The word sampler comes from the French word “essamplaire”. Young girls would make a sample of several alphabets and motifs for use later in life. The alphabets were thought to have been used as a teaching tool. We know now that they would have needed the entire alphabet to mark their textile with their initials. As young women they would then embroider or mark their initials onto the household linens. Linens could be washed at home but they needed to be bleached twice a year. That was done by a third party and the "markings" insured you got your property back.
Samplers have become a huge collector’s item.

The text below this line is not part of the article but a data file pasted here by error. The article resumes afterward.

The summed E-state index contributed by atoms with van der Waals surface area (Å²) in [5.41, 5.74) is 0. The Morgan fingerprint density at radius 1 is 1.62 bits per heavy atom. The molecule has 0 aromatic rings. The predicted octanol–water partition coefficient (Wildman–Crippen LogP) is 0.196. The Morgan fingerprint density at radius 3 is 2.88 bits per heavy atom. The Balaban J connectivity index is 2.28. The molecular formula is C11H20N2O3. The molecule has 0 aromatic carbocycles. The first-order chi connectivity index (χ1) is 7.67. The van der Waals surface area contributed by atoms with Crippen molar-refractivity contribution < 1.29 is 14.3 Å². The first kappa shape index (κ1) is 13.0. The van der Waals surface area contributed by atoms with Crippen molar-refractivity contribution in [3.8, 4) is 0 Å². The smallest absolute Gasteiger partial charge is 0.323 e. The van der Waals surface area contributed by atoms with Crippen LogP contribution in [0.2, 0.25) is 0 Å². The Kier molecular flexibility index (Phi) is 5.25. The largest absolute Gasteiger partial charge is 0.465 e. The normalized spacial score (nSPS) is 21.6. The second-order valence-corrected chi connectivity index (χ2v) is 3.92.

There is an enormous amount of history and money in antique samplers. Some have had a rough past, kept in the sun or worse still, washed in an attempt to make them look younger. These pieces of material always tell the story of the (usually) young girl who made them. We can also tell something of the provenance of the sampler and the time in history when it was made.
I love samplers, antique but also contemporary textiles that have been hand stitched. I studied Art History in college and my love for history and art was consolidated at that moment. I love pure art and samplers made by young ladies are an art form. There is a market for antique samplers and the art market now appreciates samplers as art. In 2012 a sampler sold for $1,070,500. Mary Antrim stitched it around 1807.
I love studying samplers and have learned so much from it.